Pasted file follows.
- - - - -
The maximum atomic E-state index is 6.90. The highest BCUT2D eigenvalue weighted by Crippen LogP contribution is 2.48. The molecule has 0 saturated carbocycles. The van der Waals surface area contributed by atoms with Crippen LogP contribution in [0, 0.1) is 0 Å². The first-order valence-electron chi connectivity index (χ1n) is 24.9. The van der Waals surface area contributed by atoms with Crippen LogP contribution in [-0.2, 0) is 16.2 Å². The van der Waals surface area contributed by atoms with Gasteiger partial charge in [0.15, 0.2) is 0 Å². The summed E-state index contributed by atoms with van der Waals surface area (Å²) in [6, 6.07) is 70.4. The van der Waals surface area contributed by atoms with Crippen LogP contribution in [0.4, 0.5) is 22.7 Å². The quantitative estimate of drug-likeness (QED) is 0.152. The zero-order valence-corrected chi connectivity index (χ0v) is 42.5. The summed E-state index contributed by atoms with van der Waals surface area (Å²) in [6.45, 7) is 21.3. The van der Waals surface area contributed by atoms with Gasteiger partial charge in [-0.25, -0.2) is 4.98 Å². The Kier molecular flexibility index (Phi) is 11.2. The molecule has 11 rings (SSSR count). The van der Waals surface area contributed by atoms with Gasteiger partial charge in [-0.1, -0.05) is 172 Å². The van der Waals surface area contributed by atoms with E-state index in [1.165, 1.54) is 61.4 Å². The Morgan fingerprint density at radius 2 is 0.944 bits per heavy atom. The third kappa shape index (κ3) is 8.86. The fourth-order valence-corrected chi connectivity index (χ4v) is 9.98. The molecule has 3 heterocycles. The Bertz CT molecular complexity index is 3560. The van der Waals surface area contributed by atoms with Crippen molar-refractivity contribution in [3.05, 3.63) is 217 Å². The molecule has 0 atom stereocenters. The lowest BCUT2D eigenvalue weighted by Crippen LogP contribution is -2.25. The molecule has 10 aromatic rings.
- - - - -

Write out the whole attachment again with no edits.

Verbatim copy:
The maximum atomic E-state index is 6.90. The highest BCUT2D eigenvalue weighted by Crippen LogP contribution is 2.48. The molecule has 0 saturated carbocycles. The van der Waals surface area contributed by atoms with Crippen LogP contribution in [0, 0.1) is 0 Å². The first-order valence-electron chi connectivity index (χ1n) is 24.9. The van der Waals surface area contributed by atoms with Crippen LogP contribution in [-0.2, 0) is 16.2 Å². The van der Waals surface area contributed by atoms with Gasteiger partial charge in [0.15, 0.2) is 0 Å². The summed E-state index contributed by atoms with van der Waals surface area (Å²) in [6, 6.07) is 70.4. The van der Waals surface area contributed by atoms with Crippen LogP contribution in [0.4, 0.5) is 22.7 Å². The quantitative estimate of drug-likeness (QED) is 0.152. The zero-order valence-corrected chi connectivity index (χ0v) is 42.5. The summed E-state index contributed by atoms with van der Waals surface area (Å²) in [6.45, 7) is 21.3. The van der Waals surface area contributed by atoms with Gasteiger partial charge in [-0.25, -0.2) is 4.98 Å². The Kier molecular flexibility index (Phi) is 11.2. The molecule has 11 rings (SSSR count). The van der Waals surface area contributed by atoms with Gasteiger partial charge in [-0.1, -0.05) is 172 Å². The van der Waals surface area contributed by atoms with E-state index in [1.165, 1.54) is 61.4 Å². The Morgan fingerprint density at radius 2 is 0.944 bits per heavy atom. The third kappa shape index (κ3) is 8.86. The fourth-order valence-corrected chi connectivity index (χ4v) is 9.98. The molecule has 3 heterocycles. The Bertz CT molecular complexity index is 3560. The van der Waals surface area contributed by atoms with Crippen molar-refractivity contribution in [3.05, 3.63) is 217 Å². The molecule has 0 atom stereocenters. The lowest BCUT2D eigenvalue weighted by Crippen LogP contribution is -2.25. The molecule has 10 aromatic rings.